According to Transportation Security Administration (TSA) it’s important to think about how you’ll travel and transport food when visiting family or friends during the holiday period.
As an advocate of traveling with only carry-on luggage. It means you have less stuff to lug around, you avoid having to pay baggage fees, and the airline can’t lose your luggage if it’s not checked. But you should know what not to pack in your carry-on bag.
To help you not to be trapped by TSA. This article is to help Intending travellers for the holiday season to know which foods can be carried through TSA checkpoints in a carry-on and what needs to be packed in checked baggage.
The deal with the TSA powder rule
The first thing to know is that powdered substances are still allowed in both carry on baggage and checked baggage.
The TSA powder rule states: “Powder-like substances greater than 12 oz. / 350 mL must be placed in a separate bin for X-ray screening. They may require additional screening and containers may need to be opened.”
However, TSA spokesperson Lisa Farbstein revealed five Local foods that can be carried through a checkpoint.
“So if it’s a solid, definitely you can bring that on an airplane,” Farbstein said. “If it’s not a solid, if it’s something you can spill spread spray pump or pour, it should go into your checked bag.”
So casseroles and turkeys can go in your carry-on, but things like canned cranberry sauce or wine should go in your check bag.
“If you’re traveling with your cranberry sauce, whether it’s in the can or jar or your homemade recipe, again, the can may be solid, the container may be solid, but it is something can be spread,” Farbstein added.
“It’s pourable, it’s considered a liquid.”
“Now, if you want to make your cranberry sauce or when you get to your destination and you want to bring your bag of cranberries with you, that’s just fine you can do that bring those with you. That’s fine. They are solid.”
Travelers who aren’t sure of how they should pack their food can use the TSA’s “What can I bring?” tool to check how their food should be packed.
Here’s a list of Thanksgiving foods approved to be carried through a checkpoint:
- Baked goods. Homemade or store-bought pies, cakes, cookies, brownies and other sweet treats
- Meats. Turkey, chicken, ham, steak. Frozen, cooked or uncooked
- Stuffing. Cooked, uncooked, in a box or in a bag
- Casseroles. Traditional green beans and onion straws or something more exotic
- Mac ‘n Cheese. Cooked in a pan or traveling with the ingredients to cook it at your destination,
- Fresh vegetables. Potatoes, yams, broccoli, green beans, Brussels sprouts, cauliflower, beets, radishes, carrots, squash, greens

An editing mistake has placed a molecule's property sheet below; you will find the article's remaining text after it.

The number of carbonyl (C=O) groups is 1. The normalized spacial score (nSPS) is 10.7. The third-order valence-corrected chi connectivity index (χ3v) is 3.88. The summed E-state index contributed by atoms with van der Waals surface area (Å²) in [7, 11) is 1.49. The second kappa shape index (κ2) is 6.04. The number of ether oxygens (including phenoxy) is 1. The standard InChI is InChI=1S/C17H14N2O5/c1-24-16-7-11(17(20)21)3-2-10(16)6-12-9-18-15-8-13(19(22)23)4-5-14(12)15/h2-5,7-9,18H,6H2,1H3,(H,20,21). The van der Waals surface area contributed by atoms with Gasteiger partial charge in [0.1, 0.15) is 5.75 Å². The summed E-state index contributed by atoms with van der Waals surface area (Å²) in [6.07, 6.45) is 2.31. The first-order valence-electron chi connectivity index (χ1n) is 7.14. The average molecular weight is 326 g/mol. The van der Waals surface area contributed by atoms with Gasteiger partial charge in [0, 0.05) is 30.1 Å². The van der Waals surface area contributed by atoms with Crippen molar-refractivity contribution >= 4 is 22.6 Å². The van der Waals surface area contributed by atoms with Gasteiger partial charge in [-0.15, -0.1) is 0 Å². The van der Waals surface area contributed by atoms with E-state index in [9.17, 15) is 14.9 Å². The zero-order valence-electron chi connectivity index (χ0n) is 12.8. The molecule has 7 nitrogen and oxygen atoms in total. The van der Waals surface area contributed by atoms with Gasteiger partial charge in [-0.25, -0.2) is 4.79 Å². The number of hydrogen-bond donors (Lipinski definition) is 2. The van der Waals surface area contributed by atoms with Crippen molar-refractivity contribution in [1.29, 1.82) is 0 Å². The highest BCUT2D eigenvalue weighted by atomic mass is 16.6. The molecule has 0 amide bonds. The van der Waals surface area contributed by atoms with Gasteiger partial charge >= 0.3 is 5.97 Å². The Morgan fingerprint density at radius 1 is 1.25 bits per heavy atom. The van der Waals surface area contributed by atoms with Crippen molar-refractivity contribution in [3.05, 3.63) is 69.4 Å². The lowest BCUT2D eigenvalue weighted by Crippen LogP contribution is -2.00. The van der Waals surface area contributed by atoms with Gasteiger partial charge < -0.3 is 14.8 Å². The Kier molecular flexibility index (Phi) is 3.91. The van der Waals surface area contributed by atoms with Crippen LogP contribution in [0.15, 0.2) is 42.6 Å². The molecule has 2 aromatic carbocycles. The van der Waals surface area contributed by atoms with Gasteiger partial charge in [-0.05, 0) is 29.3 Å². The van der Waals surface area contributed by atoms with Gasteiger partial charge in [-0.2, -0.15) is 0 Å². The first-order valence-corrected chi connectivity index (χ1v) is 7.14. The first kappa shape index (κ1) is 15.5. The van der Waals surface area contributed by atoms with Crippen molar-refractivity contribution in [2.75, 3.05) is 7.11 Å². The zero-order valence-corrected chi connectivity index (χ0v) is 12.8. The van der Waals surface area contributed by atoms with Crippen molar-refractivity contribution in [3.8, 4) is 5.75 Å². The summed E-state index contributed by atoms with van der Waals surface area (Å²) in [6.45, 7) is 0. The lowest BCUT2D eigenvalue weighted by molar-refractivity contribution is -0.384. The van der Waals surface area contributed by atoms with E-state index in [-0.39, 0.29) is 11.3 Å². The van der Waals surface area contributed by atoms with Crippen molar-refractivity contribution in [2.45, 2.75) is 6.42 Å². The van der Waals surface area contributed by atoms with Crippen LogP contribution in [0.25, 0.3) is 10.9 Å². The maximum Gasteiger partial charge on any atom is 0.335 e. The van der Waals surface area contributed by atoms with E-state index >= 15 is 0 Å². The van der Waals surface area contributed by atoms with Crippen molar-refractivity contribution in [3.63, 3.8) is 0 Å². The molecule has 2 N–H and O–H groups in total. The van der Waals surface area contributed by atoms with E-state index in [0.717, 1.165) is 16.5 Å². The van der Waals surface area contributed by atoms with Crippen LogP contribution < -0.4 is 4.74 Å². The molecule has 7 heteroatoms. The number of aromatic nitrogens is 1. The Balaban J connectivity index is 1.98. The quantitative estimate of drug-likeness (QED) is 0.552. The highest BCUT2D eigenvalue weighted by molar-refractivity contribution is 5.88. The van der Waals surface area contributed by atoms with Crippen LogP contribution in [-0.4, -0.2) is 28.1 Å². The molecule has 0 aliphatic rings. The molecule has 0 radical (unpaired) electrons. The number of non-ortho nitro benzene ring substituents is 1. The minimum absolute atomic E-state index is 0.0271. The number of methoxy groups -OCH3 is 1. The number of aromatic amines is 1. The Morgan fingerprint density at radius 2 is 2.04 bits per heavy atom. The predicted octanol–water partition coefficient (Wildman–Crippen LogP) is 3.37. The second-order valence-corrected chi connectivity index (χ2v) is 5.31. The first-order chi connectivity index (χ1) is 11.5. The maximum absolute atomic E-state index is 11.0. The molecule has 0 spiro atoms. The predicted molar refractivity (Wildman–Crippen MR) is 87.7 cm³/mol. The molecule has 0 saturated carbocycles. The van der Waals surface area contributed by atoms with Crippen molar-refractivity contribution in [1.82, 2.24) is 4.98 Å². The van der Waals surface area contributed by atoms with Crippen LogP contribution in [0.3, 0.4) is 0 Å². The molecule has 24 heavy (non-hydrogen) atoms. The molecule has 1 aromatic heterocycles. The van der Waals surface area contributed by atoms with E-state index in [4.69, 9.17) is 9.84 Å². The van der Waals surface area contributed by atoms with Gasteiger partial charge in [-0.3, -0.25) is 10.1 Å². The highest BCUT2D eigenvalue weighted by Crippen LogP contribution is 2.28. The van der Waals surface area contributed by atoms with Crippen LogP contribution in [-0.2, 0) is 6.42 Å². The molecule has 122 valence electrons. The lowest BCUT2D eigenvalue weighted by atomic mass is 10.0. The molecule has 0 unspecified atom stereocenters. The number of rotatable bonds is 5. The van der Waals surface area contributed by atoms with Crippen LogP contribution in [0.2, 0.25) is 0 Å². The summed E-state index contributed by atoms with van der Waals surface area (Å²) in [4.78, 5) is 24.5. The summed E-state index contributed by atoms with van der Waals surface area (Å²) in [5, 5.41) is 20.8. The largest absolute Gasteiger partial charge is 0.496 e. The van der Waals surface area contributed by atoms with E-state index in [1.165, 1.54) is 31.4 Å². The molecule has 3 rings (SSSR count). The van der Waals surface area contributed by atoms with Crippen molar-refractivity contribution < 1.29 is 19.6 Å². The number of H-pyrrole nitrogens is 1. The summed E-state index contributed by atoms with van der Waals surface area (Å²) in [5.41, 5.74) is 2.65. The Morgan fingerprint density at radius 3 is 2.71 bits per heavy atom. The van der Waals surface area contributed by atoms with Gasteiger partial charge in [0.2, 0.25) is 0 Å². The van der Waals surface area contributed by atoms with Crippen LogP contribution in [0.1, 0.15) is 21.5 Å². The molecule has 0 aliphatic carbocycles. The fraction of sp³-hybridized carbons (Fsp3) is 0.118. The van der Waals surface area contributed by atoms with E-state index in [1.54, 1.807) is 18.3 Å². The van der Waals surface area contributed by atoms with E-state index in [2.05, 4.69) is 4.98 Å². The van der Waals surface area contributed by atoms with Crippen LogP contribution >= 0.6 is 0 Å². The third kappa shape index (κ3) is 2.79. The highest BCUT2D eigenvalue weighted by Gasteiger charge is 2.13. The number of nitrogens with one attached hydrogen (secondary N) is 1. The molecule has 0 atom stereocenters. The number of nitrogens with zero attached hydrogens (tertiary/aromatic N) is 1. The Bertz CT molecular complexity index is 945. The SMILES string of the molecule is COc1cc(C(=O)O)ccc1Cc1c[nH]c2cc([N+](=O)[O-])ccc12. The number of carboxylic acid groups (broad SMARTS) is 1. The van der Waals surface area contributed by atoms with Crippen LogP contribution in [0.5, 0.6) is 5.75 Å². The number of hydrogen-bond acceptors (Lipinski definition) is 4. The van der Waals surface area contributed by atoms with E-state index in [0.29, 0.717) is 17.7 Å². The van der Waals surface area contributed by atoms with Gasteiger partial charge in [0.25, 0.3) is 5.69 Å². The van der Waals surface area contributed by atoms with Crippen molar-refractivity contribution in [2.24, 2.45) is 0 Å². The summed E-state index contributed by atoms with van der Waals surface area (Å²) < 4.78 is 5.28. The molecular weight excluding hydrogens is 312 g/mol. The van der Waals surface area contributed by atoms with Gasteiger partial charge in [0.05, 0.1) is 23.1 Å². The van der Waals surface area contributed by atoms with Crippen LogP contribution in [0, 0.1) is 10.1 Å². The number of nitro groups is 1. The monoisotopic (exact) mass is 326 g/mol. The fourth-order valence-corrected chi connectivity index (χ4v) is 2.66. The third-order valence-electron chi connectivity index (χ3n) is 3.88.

- Fresh fruit. Apples, pears, pineapple, lemons, limes, cranberries, blueberries, strawberries, bananas, kiwi
- Cranberry sauce. Homemade or canned are spreadable, so check them.
- Gravy. Homemade or in a jar/can.
- Wine, champagne, sparking apple cider.
- Canned fruit or vegetables. It’s got liquid in the can, so check them.
- Preserves, jams and jellies. They are spreadable, so best to check them.
- Maple syrup.
Toiletries: You can take toiletries or other liquids that are in containers no larger than 3.4 ounces (100ml), and they must all fit in a one quart (one liter) clear zip top bag. This includes liquids, gels, and aerosols. If you must pack more toiletries than these allowances, you will have to pack them in checked luggage.
Sharp objects: Sharp objects are prohibited in carry-on luggage because they could be used as a weapon. If you simply must bring a knife, box cutter or sword on your trip, it must be packed in your checked luggage. Scissors that are less than 4 inches long, like nail scissors, are generally allowed by TSA, but since the final decision rests with the agent, just be aware that they could confiscate it.
Baseball bats, ski poles, pool cues, bows and arrows, hockey sticks, golf clubs, and pretty much any other sporting equipment containing the words stick, pole, bat or club cannot be brought on the plane as carry-on. That’s because they could be used as a weapon. If playing sports will be part of your travels, consider renting equipment at your destination.
TSA officials also want travelers to know how to keep their food safe while traveling. The U.S. Food and Drug Administration and Department of Agriculture on how to keep food safe for eating.
Note: This post is written referencing TSA rules for travel from airports in the USA. Some countries may have different rules, so if you’re flying from an airport in another country, please look up the rules for the authority in that country.